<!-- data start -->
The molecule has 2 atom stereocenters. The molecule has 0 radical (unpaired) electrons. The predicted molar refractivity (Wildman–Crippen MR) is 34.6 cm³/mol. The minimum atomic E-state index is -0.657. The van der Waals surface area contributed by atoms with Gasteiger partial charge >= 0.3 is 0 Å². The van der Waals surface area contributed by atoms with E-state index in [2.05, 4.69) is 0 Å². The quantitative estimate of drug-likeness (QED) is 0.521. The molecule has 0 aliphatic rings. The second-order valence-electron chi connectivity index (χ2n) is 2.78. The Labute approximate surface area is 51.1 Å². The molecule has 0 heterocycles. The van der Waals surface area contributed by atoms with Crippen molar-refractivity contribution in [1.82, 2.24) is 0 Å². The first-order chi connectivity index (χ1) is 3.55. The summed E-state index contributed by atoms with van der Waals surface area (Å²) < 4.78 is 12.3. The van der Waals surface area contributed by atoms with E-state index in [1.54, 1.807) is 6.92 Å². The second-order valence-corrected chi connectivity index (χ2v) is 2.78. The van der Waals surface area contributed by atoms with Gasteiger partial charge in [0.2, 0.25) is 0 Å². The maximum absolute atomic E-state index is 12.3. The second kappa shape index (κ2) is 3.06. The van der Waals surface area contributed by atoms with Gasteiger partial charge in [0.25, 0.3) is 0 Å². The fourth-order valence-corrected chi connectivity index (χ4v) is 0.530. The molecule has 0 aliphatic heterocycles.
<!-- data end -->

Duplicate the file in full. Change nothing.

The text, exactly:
The molecule has 2 atom stereocenters. The molecule has 0 radical (unpaired) electrons. The predicted molar refractivity (Wildman–Crippen MR) is 34.6 cm³/mol. The minimum atomic E-state index is -0.657. The van der Waals surface area contributed by atoms with Gasteiger partial charge >= 0.3 is 0 Å². The van der Waals surface area contributed by atoms with E-state index in [2.05, 4.69) is 0 Å². The quantitative estimate of drug-likeness (QED) is 0.521. The molecule has 0 aliphatic rings. The second-order valence-electron chi connectivity index (χ2n) is 2.78. The Labute approximate surface area is 51.1 Å². The molecule has 0 heterocycles. The van der Waals surface area contributed by atoms with Crippen molar-refractivity contribution in [1.82, 2.24) is 0 Å². The first-order chi connectivity index (χ1) is 3.55. The summed E-state index contributed by atoms with van der Waals surface area (Å²) < 4.78 is 12.3. The van der Waals surface area contributed by atoms with E-state index in [1.54, 1.807) is 6.92 Å². The second-order valence-corrected chi connectivity index (χ2v) is 2.78. The van der Waals surface area contributed by atoms with Gasteiger partial charge in [0.2, 0.25) is 0 Å². The maximum absolute atomic E-state index is 12.3. The second kappa shape index (κ2) is 3.06. The van der Waals surface area contributed by atoms with Gasteiger partial charge in [0.25, 0.3) is 0 Å². The fourth-order valence-corrected chi connectivity index (χ4v) is 0.530. The molecule has 0 aliphatic heterocycles.